The warning in the headline is sent by Auckland Councillor Cameron Brewer to another area struggling with whether or not to amalgamate, Hawkes Bay, where five small councils are considering a merger. The local paper, Hawkes Bay Today, asked Auckland Councillor Brewer to sum up the Auckland amalgamation after his four years in office. What he has to say pretty well accords with my own experience of the monolith.
Auckland's experience of amalgamation has been a mixed bag. It came with its own specific legislation so is somewhat different but nonetheless there are things to watch out for and lessons to learn.
Four years on and ratepayers are still waiting for Mayor Len Brown to deliver the cost reductions and increased efficiencies promised in the lead up to 2010.
Critics consistently point to skyrocketing debt and that elected representatives now struggle to influence both big and small decisions.
Auckland's seven Council Controlled Organisations (CCOs) which look after key assets and infrastructure are now so powerful they have become a force unto themselves - sometimes competing with council rather than working for it.
Earlier this year CCO Waterfront Auckland revealed plans to install a $1.5m 'state house' sculpture on Queens Wharf with almost no elected representative support and a largely disgusted public. Despite a human outcry Waterfront Auckland is set to advance this project. This is just one small example of how the public and politicians have lost control of many daily decisions now being made. Effectively we sign off an annual statement of intent for each CCO and then they disappear and do the business.
The advantages are local body politicians can't meddle. But again the flipside is non-elected CCO boards are now calling many of the shots in Auckland.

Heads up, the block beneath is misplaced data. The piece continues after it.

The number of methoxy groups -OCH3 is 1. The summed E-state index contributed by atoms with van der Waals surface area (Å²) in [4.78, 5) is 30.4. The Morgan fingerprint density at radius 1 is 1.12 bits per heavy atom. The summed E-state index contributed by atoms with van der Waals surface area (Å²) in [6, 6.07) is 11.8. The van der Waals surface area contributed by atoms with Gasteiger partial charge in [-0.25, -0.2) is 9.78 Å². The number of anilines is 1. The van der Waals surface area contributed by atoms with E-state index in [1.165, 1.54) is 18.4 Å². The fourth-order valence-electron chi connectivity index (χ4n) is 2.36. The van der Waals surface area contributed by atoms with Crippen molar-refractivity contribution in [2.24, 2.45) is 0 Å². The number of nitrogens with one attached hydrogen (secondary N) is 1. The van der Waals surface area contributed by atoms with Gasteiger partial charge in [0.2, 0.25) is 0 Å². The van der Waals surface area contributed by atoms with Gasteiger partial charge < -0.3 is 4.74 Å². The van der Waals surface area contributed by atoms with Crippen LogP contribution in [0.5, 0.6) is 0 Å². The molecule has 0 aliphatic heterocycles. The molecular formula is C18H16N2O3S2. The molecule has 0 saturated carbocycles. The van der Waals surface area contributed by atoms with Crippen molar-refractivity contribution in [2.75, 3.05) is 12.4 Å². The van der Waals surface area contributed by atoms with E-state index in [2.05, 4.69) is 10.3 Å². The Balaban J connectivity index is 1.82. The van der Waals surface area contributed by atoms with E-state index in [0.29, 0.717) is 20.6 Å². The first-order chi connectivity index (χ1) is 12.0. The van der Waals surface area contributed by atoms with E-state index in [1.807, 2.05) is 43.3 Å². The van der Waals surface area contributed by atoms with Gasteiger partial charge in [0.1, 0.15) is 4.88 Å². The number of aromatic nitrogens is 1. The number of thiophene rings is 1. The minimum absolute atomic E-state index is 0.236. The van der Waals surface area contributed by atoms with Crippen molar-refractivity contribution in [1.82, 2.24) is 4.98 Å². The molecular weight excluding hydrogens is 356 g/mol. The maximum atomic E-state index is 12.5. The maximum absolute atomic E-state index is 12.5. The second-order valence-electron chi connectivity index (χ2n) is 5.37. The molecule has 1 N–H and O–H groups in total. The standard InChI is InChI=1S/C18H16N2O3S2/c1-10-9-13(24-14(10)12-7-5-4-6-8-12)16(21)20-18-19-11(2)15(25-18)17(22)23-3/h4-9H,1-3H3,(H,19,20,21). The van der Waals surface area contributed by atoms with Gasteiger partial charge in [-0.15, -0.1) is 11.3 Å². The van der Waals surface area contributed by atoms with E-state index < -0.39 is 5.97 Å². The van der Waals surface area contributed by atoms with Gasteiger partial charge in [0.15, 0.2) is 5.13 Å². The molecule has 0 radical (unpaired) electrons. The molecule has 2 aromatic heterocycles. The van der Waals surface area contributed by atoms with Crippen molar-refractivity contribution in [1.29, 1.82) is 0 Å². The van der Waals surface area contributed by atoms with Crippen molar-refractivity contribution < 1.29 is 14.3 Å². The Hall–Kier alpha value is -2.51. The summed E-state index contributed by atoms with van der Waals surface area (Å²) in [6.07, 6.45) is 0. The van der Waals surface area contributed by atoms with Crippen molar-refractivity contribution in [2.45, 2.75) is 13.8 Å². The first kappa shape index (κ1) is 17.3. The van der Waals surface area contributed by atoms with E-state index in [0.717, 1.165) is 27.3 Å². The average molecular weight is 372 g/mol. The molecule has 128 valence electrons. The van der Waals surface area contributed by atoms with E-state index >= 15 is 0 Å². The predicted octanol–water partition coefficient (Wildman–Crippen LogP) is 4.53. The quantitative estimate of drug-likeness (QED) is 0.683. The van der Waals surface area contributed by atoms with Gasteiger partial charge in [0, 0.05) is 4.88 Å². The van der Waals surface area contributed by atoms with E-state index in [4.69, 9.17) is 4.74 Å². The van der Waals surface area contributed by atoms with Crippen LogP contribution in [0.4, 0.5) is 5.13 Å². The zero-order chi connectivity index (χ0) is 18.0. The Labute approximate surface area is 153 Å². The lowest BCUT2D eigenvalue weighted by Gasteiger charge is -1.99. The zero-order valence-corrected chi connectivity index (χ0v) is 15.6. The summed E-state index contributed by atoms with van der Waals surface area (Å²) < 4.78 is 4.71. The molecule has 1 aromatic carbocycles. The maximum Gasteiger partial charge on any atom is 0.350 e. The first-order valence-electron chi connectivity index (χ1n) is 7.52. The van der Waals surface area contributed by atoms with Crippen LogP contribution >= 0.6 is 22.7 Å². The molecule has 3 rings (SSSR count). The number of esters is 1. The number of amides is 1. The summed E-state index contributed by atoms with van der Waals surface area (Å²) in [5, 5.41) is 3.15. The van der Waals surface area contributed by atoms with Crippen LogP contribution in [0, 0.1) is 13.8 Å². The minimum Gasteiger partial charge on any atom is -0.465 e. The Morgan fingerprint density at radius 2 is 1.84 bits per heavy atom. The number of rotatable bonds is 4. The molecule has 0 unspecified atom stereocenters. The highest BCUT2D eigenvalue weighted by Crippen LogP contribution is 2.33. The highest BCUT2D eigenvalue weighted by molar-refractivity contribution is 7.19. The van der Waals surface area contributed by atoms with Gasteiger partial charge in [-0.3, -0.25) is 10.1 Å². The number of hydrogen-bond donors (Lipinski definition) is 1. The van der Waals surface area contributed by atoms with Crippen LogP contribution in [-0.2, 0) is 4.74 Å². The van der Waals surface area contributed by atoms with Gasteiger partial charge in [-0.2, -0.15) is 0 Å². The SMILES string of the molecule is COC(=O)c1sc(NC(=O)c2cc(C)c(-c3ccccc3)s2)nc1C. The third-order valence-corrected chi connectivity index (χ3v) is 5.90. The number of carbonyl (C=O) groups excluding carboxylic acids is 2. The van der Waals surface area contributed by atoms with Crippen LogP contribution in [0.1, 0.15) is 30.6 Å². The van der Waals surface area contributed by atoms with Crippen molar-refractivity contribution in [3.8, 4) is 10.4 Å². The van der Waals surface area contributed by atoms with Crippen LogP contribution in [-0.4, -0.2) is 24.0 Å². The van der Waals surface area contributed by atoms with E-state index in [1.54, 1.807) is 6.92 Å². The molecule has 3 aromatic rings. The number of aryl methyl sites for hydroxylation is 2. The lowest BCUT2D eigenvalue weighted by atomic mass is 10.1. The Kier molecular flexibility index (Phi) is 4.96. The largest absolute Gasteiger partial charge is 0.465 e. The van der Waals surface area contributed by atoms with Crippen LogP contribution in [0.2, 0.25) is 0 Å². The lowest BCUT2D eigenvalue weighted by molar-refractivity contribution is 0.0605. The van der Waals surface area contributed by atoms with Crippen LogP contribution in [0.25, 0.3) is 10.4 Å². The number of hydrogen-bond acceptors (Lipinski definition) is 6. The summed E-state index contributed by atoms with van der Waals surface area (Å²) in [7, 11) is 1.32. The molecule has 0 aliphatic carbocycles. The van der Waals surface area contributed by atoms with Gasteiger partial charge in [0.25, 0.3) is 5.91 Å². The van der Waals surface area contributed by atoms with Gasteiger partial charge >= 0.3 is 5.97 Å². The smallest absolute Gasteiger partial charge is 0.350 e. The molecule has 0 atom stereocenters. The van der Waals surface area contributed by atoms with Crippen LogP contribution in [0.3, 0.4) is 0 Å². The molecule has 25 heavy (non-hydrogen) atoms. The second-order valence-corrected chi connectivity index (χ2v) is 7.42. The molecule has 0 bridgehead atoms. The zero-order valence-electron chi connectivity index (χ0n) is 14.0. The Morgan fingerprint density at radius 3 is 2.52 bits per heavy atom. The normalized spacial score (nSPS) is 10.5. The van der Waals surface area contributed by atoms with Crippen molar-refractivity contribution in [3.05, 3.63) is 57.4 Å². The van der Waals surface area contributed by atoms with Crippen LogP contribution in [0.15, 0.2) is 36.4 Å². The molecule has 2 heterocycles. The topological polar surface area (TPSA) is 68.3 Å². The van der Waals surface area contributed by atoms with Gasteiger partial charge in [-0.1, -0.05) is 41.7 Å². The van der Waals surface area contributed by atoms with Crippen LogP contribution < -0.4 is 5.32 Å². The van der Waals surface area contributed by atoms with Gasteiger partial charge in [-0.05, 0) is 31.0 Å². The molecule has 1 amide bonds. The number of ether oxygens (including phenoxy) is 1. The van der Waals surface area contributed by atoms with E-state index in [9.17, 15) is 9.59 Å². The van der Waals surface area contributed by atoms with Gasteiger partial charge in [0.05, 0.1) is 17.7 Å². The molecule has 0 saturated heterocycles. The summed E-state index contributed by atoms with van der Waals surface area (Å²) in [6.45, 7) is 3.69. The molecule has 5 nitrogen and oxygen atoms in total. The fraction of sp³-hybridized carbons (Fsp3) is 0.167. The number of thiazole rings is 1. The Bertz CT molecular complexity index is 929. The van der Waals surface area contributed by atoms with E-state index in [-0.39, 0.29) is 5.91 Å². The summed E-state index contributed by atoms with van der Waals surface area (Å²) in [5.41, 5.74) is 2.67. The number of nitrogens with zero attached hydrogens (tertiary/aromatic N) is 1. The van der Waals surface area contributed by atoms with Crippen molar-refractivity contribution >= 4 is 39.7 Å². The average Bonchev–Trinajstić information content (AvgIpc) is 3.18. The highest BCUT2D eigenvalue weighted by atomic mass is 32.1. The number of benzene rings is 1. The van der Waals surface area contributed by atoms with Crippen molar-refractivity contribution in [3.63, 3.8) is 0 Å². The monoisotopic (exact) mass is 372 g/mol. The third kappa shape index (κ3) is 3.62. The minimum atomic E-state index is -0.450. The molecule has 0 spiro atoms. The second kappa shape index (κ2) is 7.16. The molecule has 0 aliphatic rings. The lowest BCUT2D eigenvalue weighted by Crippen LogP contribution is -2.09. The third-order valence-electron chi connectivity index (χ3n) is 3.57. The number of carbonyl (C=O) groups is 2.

Unfortunately it has not just been councillors who have been side-lined with Auckland's corporate model in place. Many of our 21 local boards are furious with the lack of control they have on their own drastically reduced budgets. While legislation talks of a shared governance structure, the reality is anything but. Many of the outlying areas think the Mayor and council is too CBD-centric. They see their local initiatives getting deferred while often pet projects in the city centre get priority.
Aucklanders were promised that amalgamating eight councils into one unitary authority would enable the region to do "more stuff with less staff". However recently I released the latest staff numbers and costs which show they have in fact ballooned beyond imagination. Since 2011 total staff numbers, including the CCOs have increased from 9,300 to 11,134 while at the same time our annual wage and salary bill has jumped from $615m to $730m. We now have nearly 2,000 staff earning over $100,000 and these numbers exclude the additional cost of hiring an army of consultants and contractors.
Smaller councils are often restricted in how much they can borrow due to their limited revenue streams and rating base. However in Auckland once we amalgamated our ability to borrow opened right up. Our debt will hit $11b in the foreseeable future. We started with less than $4b, and we're now paying over $1m a day in interest alone.
Management's argument that the organisation continues to make big savings in its running costs since amalgamation carries no meaning for many ratepayers who have endured compounding rates increases of over 20%.
Spin about supposed savings counts for little given we're spending, borrowing, rating and charging fees like never before.
Rest assured many have been keeping a close eye on the Hawkes Bay proposal since the Local Government Commission received for and against submissions earlier this year.
The Commission is expected to report its findings soon which will hopefully encourage more of you to get involved on how your towns, cities, and beautiful region should be run. Whatever those findings deliver, just make sure you don't remove the 'local' out of local government in Hawkes Bay.
By the time we get rid of Brown it will be too late to save Auckland from the train wreck it has become. Rather than achieving his goal of making Auckland the world's most 'liveble' city, he is turning a beautiful city into one of the world’s most unlovable.